7. Brad Brad says:

    I have been slowly reading a stack of children's classics to my twins thus far to combat the poor movie adaptations that are out there but I have been less than impressedI found Peter Pan both the character and the story insufferable; Charlie and the Chocolate Factory offended me ideologically; and The Lion the Witch and the Wardrobe was too heavy handed So I had little hope for Carlo Collodi's PinnochioEven though I had been slightly disabused of my belief that Pinnochio would be overly moralistic by The Old Trouts' brilliant stage adaptation they're a Canadian puppet theatre company based out of Calgary and despite the fact that Disney's Classic adaptation maintains most of the creepier elements from Collodi's classic I approached Pinnochio with serious doubt and attitudeI almost dared it to be good And shock of shocks it actually was Yes there's a talking cricket but his name isn't Jiminy and he doesn't sit on Pinnochio's shoulder and act as his conscience Yes there is a thread of moralism running through the book and yes some of the things Collodi teaches such as his focus on one's duty to obey one's parents run contrary to what I believe the book actually steers clear of preachiness and simply lets a fun story unfold in a fun way with a couple of decent lessons cropping up here and therePlayland known as Pleasure Island in Disney parlance is almost as creepy as Walt's uber spooky version particularly the slimy man who rounds up the kiddies and turns them into donkeys Monstro is a gigantic mile long Shark with no name rather than a massive whale The blue haired fairy is a huge character far important than the talking cricket and she can change shape into a goat at will And if these elements weren't enough fun there are times when Pinnochio is collared and tied to a dog house to watch hens hanged from a tree to die in the forest nearly used as kindling has his donkey flesh eaten away by nasty little fish and is even thrown in prison by a Judge who happens to be a talking ApeE Harden's translation seems superb and is eminently readable although my friend Manny might no better how accurate a translation it is and even though the book comes in at a pretty steep 200 pages impressive for a kids' book it never tires its reader or his listeners My kids wanted every time we stopped for the night and if Collodi leaves the kids wanting that has to be a good thing Our next stop is Alice in Wonderland but I may hunt down some Collodi He deserves to be read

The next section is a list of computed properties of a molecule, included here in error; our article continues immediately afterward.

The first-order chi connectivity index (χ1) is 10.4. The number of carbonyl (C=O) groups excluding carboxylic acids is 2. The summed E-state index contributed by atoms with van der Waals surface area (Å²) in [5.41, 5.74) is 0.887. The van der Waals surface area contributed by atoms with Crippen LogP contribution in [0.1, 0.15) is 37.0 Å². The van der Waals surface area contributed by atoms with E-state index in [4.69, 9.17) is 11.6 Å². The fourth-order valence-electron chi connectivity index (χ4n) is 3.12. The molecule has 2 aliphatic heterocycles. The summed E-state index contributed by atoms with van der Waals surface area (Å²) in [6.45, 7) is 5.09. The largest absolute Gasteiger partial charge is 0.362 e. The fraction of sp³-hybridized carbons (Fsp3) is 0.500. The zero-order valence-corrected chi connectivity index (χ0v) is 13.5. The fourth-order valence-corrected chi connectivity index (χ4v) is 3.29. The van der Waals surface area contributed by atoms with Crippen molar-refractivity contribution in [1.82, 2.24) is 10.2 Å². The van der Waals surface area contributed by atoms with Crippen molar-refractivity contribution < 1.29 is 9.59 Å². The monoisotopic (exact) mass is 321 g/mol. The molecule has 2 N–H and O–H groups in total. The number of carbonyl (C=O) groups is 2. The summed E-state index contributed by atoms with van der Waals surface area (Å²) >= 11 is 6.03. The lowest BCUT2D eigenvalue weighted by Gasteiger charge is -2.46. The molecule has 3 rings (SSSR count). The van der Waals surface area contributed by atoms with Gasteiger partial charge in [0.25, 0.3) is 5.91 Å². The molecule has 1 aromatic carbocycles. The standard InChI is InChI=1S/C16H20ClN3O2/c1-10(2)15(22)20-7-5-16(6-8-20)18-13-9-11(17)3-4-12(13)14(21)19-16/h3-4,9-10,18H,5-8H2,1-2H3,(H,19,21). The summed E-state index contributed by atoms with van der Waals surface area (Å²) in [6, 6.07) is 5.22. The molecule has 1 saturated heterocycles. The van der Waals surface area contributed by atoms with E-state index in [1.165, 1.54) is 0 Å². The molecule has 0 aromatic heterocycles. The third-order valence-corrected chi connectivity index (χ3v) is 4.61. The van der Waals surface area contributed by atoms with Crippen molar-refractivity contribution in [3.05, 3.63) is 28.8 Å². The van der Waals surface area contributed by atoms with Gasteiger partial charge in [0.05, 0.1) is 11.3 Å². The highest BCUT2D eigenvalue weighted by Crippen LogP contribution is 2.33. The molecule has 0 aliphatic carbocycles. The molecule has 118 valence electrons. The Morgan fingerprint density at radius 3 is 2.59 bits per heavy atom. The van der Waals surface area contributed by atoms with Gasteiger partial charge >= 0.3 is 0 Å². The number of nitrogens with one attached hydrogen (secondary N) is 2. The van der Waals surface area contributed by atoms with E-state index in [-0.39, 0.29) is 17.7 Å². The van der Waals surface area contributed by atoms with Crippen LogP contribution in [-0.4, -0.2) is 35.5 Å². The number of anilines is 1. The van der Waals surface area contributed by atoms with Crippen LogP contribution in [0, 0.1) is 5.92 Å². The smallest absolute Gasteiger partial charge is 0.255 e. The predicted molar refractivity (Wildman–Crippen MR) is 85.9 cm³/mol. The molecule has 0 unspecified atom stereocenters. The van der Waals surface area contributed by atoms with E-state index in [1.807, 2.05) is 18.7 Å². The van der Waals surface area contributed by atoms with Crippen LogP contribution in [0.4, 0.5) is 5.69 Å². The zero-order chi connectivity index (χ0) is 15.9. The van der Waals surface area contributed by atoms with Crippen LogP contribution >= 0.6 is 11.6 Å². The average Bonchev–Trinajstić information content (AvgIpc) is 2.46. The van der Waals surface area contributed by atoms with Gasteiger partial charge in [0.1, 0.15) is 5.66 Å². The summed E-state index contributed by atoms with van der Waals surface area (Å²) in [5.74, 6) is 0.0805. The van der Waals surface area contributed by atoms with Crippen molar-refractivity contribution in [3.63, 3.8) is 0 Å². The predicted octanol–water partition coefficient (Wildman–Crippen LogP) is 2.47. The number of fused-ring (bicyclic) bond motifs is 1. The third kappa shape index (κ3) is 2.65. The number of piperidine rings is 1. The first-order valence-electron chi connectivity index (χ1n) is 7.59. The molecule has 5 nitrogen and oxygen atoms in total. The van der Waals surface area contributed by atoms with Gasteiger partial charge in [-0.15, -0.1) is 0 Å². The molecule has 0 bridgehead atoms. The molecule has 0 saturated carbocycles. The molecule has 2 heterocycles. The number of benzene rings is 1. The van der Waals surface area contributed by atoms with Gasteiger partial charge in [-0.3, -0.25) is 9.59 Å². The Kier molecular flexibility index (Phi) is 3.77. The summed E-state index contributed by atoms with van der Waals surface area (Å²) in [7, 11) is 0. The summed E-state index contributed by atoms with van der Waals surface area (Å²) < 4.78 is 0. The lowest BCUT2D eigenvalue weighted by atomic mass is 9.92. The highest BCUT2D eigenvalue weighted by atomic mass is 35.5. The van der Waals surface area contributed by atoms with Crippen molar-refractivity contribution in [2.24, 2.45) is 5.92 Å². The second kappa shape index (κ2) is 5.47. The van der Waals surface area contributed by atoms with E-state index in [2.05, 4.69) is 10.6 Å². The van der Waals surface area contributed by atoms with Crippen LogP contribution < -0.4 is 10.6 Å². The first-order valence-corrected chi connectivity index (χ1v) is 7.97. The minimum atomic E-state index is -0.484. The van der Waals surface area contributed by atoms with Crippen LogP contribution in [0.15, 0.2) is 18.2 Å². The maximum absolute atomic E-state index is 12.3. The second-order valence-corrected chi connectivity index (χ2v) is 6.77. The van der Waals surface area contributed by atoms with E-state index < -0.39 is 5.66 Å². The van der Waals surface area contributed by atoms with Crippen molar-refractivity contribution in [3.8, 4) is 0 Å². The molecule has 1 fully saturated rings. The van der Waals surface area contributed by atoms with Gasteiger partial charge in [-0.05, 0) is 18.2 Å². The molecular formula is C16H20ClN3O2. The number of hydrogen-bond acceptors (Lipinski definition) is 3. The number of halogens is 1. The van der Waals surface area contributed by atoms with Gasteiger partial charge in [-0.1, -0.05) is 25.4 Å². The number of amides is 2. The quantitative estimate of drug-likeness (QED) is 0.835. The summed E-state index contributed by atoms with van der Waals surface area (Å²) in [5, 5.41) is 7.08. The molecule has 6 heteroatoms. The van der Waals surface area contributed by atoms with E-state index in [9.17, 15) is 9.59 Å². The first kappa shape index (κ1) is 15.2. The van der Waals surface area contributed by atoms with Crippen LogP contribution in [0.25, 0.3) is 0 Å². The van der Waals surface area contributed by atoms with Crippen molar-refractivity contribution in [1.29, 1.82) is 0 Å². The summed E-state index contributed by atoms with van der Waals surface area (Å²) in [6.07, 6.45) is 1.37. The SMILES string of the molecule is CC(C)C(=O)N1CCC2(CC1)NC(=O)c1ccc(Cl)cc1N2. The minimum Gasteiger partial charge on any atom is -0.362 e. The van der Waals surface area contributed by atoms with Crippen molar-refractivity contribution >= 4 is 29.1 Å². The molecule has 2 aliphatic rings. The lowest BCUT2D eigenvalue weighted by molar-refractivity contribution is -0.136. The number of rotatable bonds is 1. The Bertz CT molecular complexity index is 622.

8. Manuel Antão Manuel Antão says:

    If you're into stuff like this you can read the full reviewTornagusto Pinocchio by Carlo Collodi Gioia Fiammenghi TransOriginal Review 1981 05 20I am reading the English version of Pinocchio; I read it obviously many times in my language and the other day I found a small book with this title and I was curious to see how it was in a different language from mine I also want to invite him for dinner as it is the title of a context of a famous Italian newspaper writing an invitation for a character of a book at your choice but I have not yet written a word I am not too keen on inviting to meals it means extra work and I did it enough But maybe by reading it I’ll get inspired

  9. Manybooks Manybooks says: